The next account of him denotes that he then traveled to Detroit, Michigan. While there he became involved in voodoo. He was sold a $25.00 John the Conqueror Love Charm by an unnamed witchdoctor. He believed that a John the Congueror charm could be used to seduce women into loving him and others into obeying him. While there he met and rented a room in January, 1938 from Christine Eastmond. Ms. Eastmond was a well-know, active social worker in the Highland Park area of Detroit. In October of 1938, Mr. Harris murdered her by hitting her over the head with chair, slitting her throat and as she lay dying brutally stabbing her 37 times. Earl Carl evaded police for sometime believing his voodoo charm was protecting him.  He escaped to Chatham, Ontario, Canada. Free from the light of law for the High Hill, Missouri and Highland Park, Michigan murders, he settled into a job working as a garage station attendant. The radio show Gang Busters told his story and asked for the nation's help in finding this mass murderer. The night the program aired an unidentified individual called in to report a possible sighting of Harris. Armed officers took Earl Carl Harris into custody and returned him to Michigan to stand trial for the murder of Ms. Eastmond. In his own words Mr. Harris accounts for the Michigan slaying. The Lima News, December 11, 1938, article headlined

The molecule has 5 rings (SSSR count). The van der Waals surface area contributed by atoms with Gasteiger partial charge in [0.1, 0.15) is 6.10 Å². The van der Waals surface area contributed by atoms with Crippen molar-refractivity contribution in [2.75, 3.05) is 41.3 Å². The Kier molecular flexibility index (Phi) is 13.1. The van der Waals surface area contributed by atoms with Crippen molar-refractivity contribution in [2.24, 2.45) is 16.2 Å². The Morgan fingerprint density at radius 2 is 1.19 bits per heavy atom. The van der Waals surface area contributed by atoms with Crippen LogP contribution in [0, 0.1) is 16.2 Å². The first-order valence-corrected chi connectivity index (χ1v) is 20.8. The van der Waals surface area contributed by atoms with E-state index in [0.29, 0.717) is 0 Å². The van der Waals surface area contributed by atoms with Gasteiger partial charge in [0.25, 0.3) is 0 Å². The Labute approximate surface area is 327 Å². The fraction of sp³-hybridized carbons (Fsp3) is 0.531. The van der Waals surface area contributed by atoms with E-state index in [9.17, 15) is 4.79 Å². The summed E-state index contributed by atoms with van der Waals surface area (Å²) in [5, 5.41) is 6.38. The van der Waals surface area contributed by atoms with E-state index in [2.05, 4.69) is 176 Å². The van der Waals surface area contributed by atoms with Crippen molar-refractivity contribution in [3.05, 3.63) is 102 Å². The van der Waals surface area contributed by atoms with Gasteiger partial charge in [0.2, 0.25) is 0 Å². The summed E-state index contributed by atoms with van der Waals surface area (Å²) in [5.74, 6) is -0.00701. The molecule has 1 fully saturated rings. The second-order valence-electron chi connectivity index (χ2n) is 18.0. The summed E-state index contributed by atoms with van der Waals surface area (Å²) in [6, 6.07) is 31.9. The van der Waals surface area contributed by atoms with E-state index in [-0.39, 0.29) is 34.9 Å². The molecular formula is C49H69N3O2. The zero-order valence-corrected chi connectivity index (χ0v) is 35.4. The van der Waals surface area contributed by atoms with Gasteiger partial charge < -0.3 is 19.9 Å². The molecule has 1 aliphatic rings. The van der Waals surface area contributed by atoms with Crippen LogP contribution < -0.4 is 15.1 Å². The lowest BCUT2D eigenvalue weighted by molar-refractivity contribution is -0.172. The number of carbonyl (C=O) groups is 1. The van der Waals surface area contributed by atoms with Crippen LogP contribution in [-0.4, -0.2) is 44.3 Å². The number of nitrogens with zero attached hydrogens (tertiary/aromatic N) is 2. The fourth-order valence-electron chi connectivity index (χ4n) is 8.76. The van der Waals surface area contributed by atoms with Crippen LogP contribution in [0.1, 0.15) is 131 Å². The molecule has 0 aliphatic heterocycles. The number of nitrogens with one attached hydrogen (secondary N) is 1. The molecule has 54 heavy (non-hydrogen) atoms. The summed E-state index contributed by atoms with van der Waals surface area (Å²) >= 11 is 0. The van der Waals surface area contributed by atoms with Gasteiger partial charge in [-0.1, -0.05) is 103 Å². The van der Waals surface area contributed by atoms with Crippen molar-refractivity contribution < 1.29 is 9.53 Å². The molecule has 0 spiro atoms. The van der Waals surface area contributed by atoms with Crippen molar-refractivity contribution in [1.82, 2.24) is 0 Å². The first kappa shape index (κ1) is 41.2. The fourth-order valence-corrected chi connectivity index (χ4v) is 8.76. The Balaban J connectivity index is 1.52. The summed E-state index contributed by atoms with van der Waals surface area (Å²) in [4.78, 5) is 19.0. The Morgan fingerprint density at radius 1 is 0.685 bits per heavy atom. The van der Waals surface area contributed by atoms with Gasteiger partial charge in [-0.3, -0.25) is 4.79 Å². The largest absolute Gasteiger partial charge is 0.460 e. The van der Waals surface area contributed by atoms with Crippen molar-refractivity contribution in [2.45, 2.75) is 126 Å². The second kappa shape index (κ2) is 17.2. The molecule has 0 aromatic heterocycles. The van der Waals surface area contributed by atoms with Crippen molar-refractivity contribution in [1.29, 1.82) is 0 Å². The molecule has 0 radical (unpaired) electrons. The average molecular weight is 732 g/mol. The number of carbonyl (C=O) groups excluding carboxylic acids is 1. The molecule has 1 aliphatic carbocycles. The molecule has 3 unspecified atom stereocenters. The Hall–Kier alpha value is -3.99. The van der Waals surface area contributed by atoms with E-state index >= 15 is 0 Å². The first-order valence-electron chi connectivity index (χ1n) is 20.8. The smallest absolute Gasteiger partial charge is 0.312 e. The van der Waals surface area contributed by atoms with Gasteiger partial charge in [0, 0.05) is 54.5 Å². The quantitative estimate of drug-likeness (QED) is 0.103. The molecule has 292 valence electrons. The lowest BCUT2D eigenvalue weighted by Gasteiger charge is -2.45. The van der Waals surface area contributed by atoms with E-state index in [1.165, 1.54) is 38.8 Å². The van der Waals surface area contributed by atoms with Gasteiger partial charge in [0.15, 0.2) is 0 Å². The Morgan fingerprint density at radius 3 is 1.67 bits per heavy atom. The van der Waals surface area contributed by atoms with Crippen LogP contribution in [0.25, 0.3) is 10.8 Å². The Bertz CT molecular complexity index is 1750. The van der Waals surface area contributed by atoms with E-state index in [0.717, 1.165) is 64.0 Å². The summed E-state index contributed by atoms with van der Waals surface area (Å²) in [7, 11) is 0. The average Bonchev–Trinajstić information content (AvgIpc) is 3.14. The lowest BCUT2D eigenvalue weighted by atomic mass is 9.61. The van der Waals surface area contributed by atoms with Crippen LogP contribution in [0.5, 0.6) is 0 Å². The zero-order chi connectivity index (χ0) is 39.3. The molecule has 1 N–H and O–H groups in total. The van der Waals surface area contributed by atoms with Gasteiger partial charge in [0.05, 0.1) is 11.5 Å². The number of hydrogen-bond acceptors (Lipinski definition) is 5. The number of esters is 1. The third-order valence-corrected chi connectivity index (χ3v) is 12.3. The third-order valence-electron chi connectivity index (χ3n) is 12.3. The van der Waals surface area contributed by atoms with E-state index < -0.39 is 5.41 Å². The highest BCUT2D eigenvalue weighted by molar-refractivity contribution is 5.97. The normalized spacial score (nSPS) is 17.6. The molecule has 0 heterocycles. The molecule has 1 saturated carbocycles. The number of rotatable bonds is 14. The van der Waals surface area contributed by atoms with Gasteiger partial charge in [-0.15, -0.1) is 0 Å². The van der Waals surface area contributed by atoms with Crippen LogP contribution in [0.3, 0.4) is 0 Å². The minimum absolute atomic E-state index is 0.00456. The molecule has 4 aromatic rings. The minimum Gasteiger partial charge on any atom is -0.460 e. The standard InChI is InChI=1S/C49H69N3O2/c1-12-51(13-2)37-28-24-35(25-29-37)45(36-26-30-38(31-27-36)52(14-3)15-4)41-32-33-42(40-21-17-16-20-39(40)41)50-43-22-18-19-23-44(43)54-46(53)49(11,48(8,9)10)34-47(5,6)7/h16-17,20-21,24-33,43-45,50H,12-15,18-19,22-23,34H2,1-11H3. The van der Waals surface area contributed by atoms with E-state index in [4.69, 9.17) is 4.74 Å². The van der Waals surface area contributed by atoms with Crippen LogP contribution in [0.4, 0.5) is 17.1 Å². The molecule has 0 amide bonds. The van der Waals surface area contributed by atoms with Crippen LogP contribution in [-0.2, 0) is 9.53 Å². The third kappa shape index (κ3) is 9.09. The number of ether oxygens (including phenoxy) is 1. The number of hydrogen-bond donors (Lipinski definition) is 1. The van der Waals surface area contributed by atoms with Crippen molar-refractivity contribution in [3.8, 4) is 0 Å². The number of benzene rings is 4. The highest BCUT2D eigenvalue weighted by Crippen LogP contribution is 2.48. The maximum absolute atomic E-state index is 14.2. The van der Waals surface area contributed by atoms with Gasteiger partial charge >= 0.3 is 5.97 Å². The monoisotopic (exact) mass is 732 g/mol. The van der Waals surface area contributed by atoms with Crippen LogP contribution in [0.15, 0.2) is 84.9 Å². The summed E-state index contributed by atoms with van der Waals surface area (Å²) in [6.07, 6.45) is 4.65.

"Voodoo Spell is Blamed for Cult Murder" and sub topic: Missouri Negro admits slaying Detroit while a boarder in Home. The article relates the story: "Couched in the phaseoloty of voodoo cultists, Earl Carl Harris, 36, Moberly, MO Negro today made a weird confesion of the knife slaying of Christine Eastmond, Detroit, Negro social leader, last October 17. He said she worked spells on him all the time he was a boarder at her home. She put the sickness in something to eat and I just got mad and killed her. Harris told police after his arrest at a garage where he was working. Miss Eastmond was stabbed more than 30 times with a knife and beaten with a chair. Police said she was the fifth Negro woman killed by Harris, alias Jack Anderson. Four others they said were killed in Moberly an in Montgomery City, MO. He served eight years in Missouri penitentiary for the Moberly killing. Police said Harris told them. "This Eastmond woman owed me $200 and he was trying to kick me out but I wouldn't stand for that. Then I caught her in the act of putting sickness in something to eat. Always casting spell on him. She was always bugging me with this voodoo. I guess I just god mad. I remember using my pocket knife on her, but I don't remember swinging any chair. They say I brok a chair all to pieces but I can't remember that at all. I was working hard washing cars but this Eastmond woman just wouldn't leave me alone. She was always casting a spell on me. When I was working car washing, I could feel that sickness going thru my brain and I'd just have to go home. She was calling me home". He said, he wasn't a cult member, saying 'I didn't attend no voodoo meeting. They wouldn't let me in. But I did buy some of the magic bottles from the voodoo doctor. They cost 25 bucks a piece. They were supposed to make people do things you wanted them todo and keep trouble away. I guess they just didin't work in my case. If I had known what was in them. I sure would of sold them myself. Twenty-five bucks is a lot of money for a little bottle. But you can't fool around with them voodoo doctors. They're posion. They can kill you just like that. I don't know how they do it, but they do." There were several accounts of Mr. Harris' story of his crimes.  The next account of Mr. Harris is on January 5, 1939 was sentenced to life in prison for the first degree murder of Ms. Eastmond. He was released on December 23, 1969 from the Jackson State prison after serving 30 years.  It is not known if Mr. Harris was responsible for other unsolved murders in central Missouri as inferred by a law enforcement source before his capture.  It is also not known if he ever returned to Missouri or where he went after leaving prison. Did he start using one of the alias noted in his information - Jack Anderson?  Did he die in Michigan?  Could he have return to voodoo?  Did he return to murder at the age of 59? His family is still searching for the rest of the story on Mr. Earl Carl Harris. If there is anyone that can help us search for the truth, facts or other information regarding him please contact us.